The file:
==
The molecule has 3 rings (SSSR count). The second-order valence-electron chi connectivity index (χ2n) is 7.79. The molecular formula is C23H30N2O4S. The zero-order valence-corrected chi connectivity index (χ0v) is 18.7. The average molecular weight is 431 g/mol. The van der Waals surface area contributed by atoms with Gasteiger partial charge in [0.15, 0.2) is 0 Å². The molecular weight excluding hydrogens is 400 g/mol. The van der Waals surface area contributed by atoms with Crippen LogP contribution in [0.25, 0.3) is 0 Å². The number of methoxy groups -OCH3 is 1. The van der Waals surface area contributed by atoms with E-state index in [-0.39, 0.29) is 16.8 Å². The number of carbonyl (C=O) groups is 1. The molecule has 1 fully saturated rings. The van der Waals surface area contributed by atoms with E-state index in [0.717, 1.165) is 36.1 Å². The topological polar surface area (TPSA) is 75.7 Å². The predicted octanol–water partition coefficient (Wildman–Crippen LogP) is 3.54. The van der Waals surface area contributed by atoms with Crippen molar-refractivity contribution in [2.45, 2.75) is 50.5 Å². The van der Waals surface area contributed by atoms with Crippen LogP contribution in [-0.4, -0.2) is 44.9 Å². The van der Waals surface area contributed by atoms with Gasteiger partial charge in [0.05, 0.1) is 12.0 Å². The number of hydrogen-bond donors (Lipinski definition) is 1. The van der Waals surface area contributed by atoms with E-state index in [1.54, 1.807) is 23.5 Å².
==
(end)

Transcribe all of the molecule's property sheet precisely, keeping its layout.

The molecule has 3 rings (SSSR count). The second-order valence-electron chi connectivity index (χ2n) is 7.79. The molecular formula is C23H30N2O4S. The zero-order valence-corrected chi connectivity index (χ0v) is 18.7. The average molecular weight is 431 g/mol. The van der Waals surface area contributed by atoms with Gasteiger partial charge in [0.15, 0.2) is 0 Å². The molecular weight excluding hydrogens is 400 g/mol. The van der Waals surface area contributed by atoms with Crippen LogP contribution in [0.25, 0.3) is 0 Å². The number of methoxy groups -OCH3 is 1. The van der Waals surface area contributed by atoms with E-state index in [-0.39, 0.29) is 16.8 Å². The number of carbonyl (C=O) groups is 1. The molecule has 1 fully saturated rings. The van der Waals surface area contributed by atoms with E-state index in [0.717, 1.165) is 36.1 Å². The topological polar surface area (TPSA) is 75.7 Å². The predicted octanol–water partition coefficient (Wildman–Crippen LogP) is 3.54. The van der Waals surface area contributed by atoms with Crippen molar-refractivity contribution in [2.45, 2.75) is 50.5 Å². The van der Waals surface area contributed by atoms with Crippen LogP contribution in [-0.4, -0.2) is 44.9 Å². The van der Waals surface area contributed by atoms with Gasteiger partial charge in [0.05, 0.1) is 12.0 Å². The number of hydrogen-bond donors (Lipinski definition) is 1. The van der Waals surface area contributed by atoms with E-state index in [1.54, 1.807) is 23.5 Å².